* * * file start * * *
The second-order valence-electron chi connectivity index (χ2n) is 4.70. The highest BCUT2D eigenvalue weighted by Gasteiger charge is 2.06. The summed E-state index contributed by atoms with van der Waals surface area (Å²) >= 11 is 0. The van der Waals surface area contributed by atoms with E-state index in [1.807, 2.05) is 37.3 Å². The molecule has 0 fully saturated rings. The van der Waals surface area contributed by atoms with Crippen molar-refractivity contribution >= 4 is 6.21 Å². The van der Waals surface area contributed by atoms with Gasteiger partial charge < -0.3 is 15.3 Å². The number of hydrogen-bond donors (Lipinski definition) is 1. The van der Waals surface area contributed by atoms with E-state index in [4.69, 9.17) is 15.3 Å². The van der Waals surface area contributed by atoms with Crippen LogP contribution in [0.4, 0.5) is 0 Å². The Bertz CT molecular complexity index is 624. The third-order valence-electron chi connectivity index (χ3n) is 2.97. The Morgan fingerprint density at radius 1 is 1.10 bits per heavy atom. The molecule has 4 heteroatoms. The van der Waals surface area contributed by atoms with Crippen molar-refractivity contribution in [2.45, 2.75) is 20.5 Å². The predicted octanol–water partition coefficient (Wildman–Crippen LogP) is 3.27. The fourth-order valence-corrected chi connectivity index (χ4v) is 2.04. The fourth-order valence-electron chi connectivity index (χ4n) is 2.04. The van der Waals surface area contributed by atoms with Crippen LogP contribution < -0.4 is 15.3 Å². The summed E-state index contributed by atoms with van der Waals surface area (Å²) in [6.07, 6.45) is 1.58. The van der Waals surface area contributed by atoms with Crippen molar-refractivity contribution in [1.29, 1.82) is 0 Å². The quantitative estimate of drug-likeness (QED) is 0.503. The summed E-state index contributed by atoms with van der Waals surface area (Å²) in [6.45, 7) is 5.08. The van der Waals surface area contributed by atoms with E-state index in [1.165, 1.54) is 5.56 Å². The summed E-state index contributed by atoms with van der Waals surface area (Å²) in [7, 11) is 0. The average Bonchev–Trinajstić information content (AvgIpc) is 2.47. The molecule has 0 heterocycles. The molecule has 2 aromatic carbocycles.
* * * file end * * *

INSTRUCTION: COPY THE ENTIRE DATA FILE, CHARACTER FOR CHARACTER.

The second-order valence-electron chi connectivity index (χ2n) is 4.70. The highest BCUT2D eigenvalue weighted by Gasteiger charge is 2.06. The summed E-state index contributed by atoms with van der Waals surface area (Å²) >= 11 is 0. The van der Waals surface area contributed by atoms with E-state index in [1.807, 2.05) is 37.3 Å². The molecule has 0 fully saturated rings. The van der Waals surface area contributed by atoms with Crippen molar-refractivity contribution >= 4 is 6.21 Å². The van der Waals surface area contributed by atoms with Gasteiger partial charge < -0.3 is 15.3 Å². The number of hydrogen-bond donors (Lipinski definition) is 1. The van der Waals surface area contributed by atoms with E-state index in [4.69, 9.17) is 15.3 Å². The van der Waals surface area contributed by atoms with Crippen LogP contribution in [0.4, 0.5) is 0 Å². The Bertz CT molecular complexity index is 624. The third-order valence-electron chi connectivity index (χ3n) is 2.97. The Morgan fingerprint density at radius 1 is 1.10 bits per heavy atom. The molecule has 4 heteroatoms. The van der Waals surface area contributed by atoms with Crippen molar-refractivity contribution in [2.45, 2.75) is 20.5 Å². The predicted octanol–water partition coefficient (Wildman–Crippen LogP) is 3.27. The fourth-order valence-corrected chi connectivity index (χ4v) is 2.04. The fourth-order valence-electron chi connectivity index (χ4n) is 2.04. The van der Waals surface area contributed by atoms with Crippen LogP contribution < -0.4 is 15.3 Å². The summed E-state index contributed by atoms with van der Waals surface area (Å²) in [6.07, 6.45) is 1.58. The van der Waals surface area contributed by atoms with Crippen molar-refractivity contribution in [1.29, 1.82) is 0 Å². The quantitative estimate of drug-likeness (QED) is 0.503. The summed E-state index contributed by atoms with van der Waals surface area (Å²) in [6.45, 7) is 5.08. The van der Waals surface area contributed by atoms with E-state index in [1.165, 1.54) is 5.56 Å². The summed E-state index contributed by atoms with van der Waals surface area (Å²) in [7, 11) is 0. The average Bonchev–Trinajstić information content (AvgIpc) is 2.47. The molecule has 0 heterocycles. The molecule has 2 aromatic carbocycles.